Do you have an adult child under 30 who’s pulling away from you?
It could be part of a normal process of development called differentiation.
We all know that children eventually (or rapidly!) grow into adults, but not without going through some developmental stages.
It’s easy to see these stages in kids’ behavior when they’re young. For example, something they used to love is now boring, or vice versa.
But technically, all of us remain adolescents until we’re 25. And even after that, we continue to develop and change throughout our lives.
“Who Am I?”
Differentiation is one of the most important developmental tasks we face in life. As we grow, we form our own identities as adults, distinct from our families of origin.
This process generally doesn’t happen all at once. Most of us will work on it throughout our lives.
If you’ve ever felt inexplicably stressed out, or like a younger version of yourself, while visiting your own parents, you’ve felt the ache of unfinished differentiation business.
At some point their lives, most people leave their parents’ home either physically or psychologically in order to forge their own path in life.
Usually there’s some physical separation from family that occurs naturally, such as when young people go off to college or to travel when they come of age.
It’s psychological and emotional separation, however, that helps with the process of adult identity formation.
Parenting the Differentiating Young Adult
The mature parent-child relationship is different, but by no means less loving, than the early parent-child relationship.
Parents will always be parents. But the nature of the parent role changes from one of total responsibility to one of enjoying the fruits of those early parenting labors.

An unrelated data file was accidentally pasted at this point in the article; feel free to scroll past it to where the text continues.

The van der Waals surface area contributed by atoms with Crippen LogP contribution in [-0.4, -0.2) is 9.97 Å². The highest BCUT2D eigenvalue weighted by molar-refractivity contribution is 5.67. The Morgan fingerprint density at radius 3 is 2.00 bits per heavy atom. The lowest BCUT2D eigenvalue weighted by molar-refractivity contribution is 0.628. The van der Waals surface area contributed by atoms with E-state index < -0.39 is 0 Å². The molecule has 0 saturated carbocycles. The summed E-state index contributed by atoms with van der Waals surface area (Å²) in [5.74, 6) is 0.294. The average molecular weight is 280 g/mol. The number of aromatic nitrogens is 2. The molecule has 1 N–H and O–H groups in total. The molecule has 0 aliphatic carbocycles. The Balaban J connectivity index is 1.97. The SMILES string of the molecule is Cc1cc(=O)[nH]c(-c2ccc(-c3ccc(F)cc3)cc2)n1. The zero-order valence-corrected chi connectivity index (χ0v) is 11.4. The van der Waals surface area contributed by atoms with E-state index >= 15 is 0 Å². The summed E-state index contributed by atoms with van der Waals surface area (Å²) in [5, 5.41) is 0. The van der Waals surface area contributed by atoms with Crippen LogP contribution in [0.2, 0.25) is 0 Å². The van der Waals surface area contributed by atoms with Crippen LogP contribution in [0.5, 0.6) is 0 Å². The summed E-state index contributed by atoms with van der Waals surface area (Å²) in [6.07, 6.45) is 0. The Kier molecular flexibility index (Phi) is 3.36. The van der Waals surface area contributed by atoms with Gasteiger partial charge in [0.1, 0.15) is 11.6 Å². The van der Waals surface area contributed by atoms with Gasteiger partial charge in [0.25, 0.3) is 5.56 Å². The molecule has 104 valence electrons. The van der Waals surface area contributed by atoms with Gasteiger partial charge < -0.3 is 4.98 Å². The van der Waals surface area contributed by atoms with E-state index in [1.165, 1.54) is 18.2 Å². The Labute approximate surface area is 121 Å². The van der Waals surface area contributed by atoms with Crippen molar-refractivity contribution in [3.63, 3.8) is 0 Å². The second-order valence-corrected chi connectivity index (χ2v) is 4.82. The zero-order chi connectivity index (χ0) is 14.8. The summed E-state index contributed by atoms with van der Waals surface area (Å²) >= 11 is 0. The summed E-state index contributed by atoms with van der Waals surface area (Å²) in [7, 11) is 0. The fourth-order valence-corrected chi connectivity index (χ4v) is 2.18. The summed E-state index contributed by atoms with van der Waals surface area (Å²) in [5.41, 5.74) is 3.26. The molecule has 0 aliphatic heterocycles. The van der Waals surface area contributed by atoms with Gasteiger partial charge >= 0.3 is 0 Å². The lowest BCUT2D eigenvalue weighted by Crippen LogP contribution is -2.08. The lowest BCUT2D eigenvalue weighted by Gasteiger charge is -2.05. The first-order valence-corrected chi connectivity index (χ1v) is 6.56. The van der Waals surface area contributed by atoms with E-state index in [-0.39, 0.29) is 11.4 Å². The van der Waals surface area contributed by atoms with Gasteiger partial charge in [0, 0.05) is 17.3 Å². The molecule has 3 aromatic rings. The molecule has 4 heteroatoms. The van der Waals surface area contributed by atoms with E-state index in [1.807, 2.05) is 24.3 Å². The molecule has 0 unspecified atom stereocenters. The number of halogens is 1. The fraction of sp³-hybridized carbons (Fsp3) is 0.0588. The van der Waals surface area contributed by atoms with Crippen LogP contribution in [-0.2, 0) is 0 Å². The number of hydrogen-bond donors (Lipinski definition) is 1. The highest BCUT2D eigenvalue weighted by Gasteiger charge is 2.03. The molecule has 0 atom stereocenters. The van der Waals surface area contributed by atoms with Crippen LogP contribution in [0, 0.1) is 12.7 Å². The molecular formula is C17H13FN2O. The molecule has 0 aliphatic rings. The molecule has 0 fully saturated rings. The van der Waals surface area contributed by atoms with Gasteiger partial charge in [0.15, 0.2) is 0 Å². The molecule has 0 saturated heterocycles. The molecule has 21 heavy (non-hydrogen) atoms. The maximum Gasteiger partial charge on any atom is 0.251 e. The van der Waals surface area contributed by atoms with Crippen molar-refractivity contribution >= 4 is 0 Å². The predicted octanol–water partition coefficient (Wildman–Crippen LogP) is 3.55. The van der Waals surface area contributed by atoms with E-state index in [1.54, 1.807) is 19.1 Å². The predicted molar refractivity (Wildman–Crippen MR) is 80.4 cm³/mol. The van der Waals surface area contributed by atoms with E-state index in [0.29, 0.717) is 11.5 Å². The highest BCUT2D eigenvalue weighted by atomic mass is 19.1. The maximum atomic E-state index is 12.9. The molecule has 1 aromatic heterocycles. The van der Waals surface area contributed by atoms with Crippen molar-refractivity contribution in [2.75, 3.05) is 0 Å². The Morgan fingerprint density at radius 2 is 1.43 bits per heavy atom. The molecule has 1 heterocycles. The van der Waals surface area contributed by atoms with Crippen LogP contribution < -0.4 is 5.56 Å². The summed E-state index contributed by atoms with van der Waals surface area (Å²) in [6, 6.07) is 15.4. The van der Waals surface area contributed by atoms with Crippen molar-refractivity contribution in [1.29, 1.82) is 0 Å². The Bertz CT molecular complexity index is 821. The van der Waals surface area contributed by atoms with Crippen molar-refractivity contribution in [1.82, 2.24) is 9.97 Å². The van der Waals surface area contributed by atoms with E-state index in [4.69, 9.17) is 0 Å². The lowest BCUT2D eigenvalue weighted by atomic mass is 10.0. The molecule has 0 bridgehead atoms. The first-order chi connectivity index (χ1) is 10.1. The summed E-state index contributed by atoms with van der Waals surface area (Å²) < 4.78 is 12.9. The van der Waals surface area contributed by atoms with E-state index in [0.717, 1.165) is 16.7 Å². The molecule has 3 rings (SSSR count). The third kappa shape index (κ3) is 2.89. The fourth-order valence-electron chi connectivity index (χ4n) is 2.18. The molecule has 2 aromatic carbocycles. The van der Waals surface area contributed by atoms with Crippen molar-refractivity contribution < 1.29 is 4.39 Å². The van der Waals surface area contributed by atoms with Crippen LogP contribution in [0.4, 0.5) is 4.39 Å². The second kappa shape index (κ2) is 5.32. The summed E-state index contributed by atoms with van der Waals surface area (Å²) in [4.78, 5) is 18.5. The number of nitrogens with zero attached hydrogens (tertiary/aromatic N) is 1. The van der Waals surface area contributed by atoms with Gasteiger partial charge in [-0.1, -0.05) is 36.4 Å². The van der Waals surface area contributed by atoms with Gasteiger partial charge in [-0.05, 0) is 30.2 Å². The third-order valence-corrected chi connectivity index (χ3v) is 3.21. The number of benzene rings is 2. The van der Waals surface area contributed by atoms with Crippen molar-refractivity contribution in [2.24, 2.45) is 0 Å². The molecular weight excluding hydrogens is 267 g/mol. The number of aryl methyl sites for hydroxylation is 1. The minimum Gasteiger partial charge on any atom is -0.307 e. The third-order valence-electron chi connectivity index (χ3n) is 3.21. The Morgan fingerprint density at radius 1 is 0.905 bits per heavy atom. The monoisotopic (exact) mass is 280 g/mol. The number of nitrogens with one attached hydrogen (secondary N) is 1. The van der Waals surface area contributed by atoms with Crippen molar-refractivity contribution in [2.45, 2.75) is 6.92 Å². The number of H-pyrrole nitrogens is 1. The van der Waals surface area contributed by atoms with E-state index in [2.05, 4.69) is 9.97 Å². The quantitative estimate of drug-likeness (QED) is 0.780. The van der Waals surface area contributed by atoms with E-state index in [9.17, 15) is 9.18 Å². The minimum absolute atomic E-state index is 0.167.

Parents of adult children take a loving interest in the activities of their now-independent offspring, but they’re no longer responsible for their welfare.
Mature parents can still hold a respected, though no longer necessarily central, position in their children’s lives.
The child’s role changes drastically, too, as she turns into an adult.
She has to navigate the gradual shift from being completely dependent to becoming a free agent, operating by her own internal guidance system.
This shift to adulthood means the child has to figure out who she is as an independent entity, and what her life is going to look like. How will it be the same as her parents’? How might it be different?
Parents give their young adults psychological space (e.g., by not being “in their business”), young adults work to consolidate their own personalities, and the relationship resumes.
Giving Them Space
Sometimes this necessary process of differentiation is hard for adult children because of an extremely close relationship with one or both parents.
The transition from childhood to adulthood can be impeded by parent, child or both sensing a change in the relationship that feels alarming to them. The status quo is comforting in its familiarity.
The young adult is, in some ways, still a child. But in important ways, he’s grown into an individual whose interests or desires are unique to him — no longer just a reflection of his parents’ values.
He needs psychological and emotional room to find out who he is, independently of his family.
The space young people take often ends up being physical, because that’s the easiest way to set boundaries.
It may be harder for him to say to his parents, “I don’t want to see you every week” than it is for him to move to Cincinnati.
That way, there’s no question of whether he’ll be home for dinner on Sunday (he won’t), and he can have some of the freedom he needs during this time of growth.
This can be a confusing and painful time for parents. What happened to the love? Where did the respect go? What did I do wrong?
Trust the Process
If your adult child is in his/her 20s, it’s likely that differentiation is at least partly, if not entirely, to blame for his or her apparent reluctance to stay in touch.
You know the saying, “If you love something, set it free… “?
Remember how the rest of it goes: “If it comes back to you, it’s yours. If it doesn’t, it never was.”
If your child was ever yours, you’ve got a good basis for having her come back when she’s through with the upheaval of this task and more or less on the other side.
So take heart! … And maybe take up a hobby. See your friends. Do the things you never had time to do when they were young.
Inspire your children with your zest for life.
(See the follow-up post, Differentiation, Part 2)
See also Chapter 2 from the Guide for Parents of Estranged Adult Children.
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